Trump then took on the challenge of out-pandering Clinton. Trump pandered to Israel's hatred of Iran, vowing "to dismantle the disastrous deal with Iran" restraining its nuclear program. He also pandered about Iran's role in terrorism.
"They've got terror cells everywhere, including in the Western Hemisphere, very close to home," Trump said. "Iran is the biggest sponsor of terrorism around the world. And we will work to dismantle that reach, believe me, believe me."
However, in the real world, Iran has actually assisted the governments of Iraq and Syria in battling the Islamic State and Al Qaeda, while Saudi Arabia, Qatar, Turkey and -- to a lesser degree -- Israel have provided help to Sunni jihadists, especially in Syria, to counter what the Sunni-led states and Israel see as excessive Shiite influence in the Middle East.
Trump's pandering even extended to mentioning his and his family's longtime devotion to Israel, including a reference to his daughter marrying an Orthodox Jew, converting to Judaism and now pregnant: "I love the people in this room. I love Israel. I love Israel. I've been with Israel so long in terms of I've received some of my greatest honors from Israel, my father before me, incredible. My daughter, Ivanka, is about to have a beautiful Jewish baby."
By contrast, Sanders, the only Jewish candidate and someone who lived on an Israeli kibbutz as a young man, did not attend the AIPAC conference, citing a scheduling conflict for his campaign which was hoping to close Clinton's formidable delegate lead with strong showings in Utah, Idaho and Arizona.
Instead, Sanders gave a foreign policy speech that he claimed he would have given if he had addressed the AIPAC convention. While critical of Iranian and Palestinian leaders, Sanders offered a much more evenhanded assessment of the reasons for the troubled Middle East.
Sanders stressed that his overall approach to the region would be to emphasize diplomacy among the Mideast countries instead of concentrating on threats and the use of force. He also called for a recognition of the legitimate rights of the Palestinians.
"To be successful, we have also got to be a friend not only to Israel, but to the Palestinian people, where in Gaza unemployment today is 44 percent and we have there a poverty rate which is almost as high," the Vermont senator said. "You can't have good policy that results in peace if you ignore one side."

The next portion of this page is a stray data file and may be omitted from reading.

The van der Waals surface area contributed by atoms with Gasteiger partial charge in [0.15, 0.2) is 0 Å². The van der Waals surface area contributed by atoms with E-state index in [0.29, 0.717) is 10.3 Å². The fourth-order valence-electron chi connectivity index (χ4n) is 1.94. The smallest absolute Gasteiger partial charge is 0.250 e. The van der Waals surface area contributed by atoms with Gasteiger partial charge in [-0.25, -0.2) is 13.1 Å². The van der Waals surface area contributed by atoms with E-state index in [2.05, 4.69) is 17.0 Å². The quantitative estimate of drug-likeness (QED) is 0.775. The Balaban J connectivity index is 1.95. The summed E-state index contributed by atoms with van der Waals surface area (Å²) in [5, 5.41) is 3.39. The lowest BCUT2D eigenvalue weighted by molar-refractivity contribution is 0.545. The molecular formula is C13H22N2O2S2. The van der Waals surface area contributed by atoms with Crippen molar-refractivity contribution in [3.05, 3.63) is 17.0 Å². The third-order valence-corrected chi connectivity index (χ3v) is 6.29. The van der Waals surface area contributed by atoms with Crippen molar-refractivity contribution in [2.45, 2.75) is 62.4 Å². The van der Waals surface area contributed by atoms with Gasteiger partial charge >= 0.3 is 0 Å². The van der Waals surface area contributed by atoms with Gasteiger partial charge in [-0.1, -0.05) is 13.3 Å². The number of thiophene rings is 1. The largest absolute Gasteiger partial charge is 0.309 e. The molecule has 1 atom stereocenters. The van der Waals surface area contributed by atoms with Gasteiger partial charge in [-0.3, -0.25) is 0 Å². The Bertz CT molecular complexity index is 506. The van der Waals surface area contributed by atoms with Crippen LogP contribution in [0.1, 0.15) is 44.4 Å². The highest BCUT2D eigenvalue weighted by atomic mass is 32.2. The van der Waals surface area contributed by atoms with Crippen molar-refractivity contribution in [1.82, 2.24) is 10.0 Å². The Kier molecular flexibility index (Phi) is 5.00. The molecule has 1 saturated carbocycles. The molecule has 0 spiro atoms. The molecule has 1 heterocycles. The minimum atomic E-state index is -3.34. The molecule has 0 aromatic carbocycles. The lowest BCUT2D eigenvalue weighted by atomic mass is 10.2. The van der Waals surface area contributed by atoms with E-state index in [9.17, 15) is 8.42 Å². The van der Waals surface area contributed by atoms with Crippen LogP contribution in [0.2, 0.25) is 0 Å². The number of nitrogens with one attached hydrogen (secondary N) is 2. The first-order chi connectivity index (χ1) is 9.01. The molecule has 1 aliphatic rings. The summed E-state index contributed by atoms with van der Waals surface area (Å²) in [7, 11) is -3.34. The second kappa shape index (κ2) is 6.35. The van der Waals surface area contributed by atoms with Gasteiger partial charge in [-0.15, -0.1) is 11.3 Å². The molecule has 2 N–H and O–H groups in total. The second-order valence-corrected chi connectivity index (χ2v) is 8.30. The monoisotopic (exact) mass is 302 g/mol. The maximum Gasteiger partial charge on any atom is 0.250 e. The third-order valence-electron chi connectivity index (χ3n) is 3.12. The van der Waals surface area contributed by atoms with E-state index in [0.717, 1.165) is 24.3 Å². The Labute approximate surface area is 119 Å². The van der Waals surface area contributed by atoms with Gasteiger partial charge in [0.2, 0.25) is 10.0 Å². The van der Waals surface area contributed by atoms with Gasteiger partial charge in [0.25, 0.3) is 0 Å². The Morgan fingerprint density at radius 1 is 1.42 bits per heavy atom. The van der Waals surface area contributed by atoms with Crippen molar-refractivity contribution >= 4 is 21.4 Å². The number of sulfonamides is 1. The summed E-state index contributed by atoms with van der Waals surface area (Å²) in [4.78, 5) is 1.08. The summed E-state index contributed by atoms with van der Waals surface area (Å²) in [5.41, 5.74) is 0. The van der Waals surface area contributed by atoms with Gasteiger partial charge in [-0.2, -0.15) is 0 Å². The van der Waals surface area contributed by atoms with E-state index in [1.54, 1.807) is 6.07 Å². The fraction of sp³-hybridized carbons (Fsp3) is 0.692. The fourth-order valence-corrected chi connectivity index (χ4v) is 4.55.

Respecting the Palestinians
While insisting on security for Israel, Sanders said, "peace also means security for every Palestinian. It means achieving self-determination, civil rights, and economic well-being for the Palestinian people. Peace will mean ending what amounts to the occupation of Palestinian territory, establishing mutually agreed upon borders, and pulling back settlements in the West Bank. " It is absurd for elements within the Netanyahu government to suggest that building more settlements in the West Bank is the appropriate response to the most recent violence."
Sanders also touched on other sensitive issues that Clinton and Trump avoided. Sanders said, "Peace will also mean ending the economic blockade of Gaza. And it will mean a sustainable and equitable distribution of precious water resources so that Israel and Palestine can both thrive as neighbors.
"Right now, Israel controls 80 percent of the water reserves in the West Bank. Inadequate water supply has contributed to the degradation and desertification of Palestinian land. A lasting peace will have to recognize Palestinians are entitled to control their own lives and there is nothing human life needs more than water."
Sanders continued, "Peace will require strict adherence by both sides to the tenets of international humanitarian law. This includes Israeli ending disproportionate responses to being attacked -- even though any attack on Israel is unacceptable."
While condemning rocket fire from Gaza into Israel in 2014, Sanders added, "let me also be very clear: I -- along with many supporters of Israel -- spoke out strongly against the Israeli counter attacks that killed nearly 1,500 civilians and wounded thousands more. I condemned the bombing of hospitals, schools and refugee camps. Today, Gaza is still largely in ruins. The international community must come together to help Gaza recover."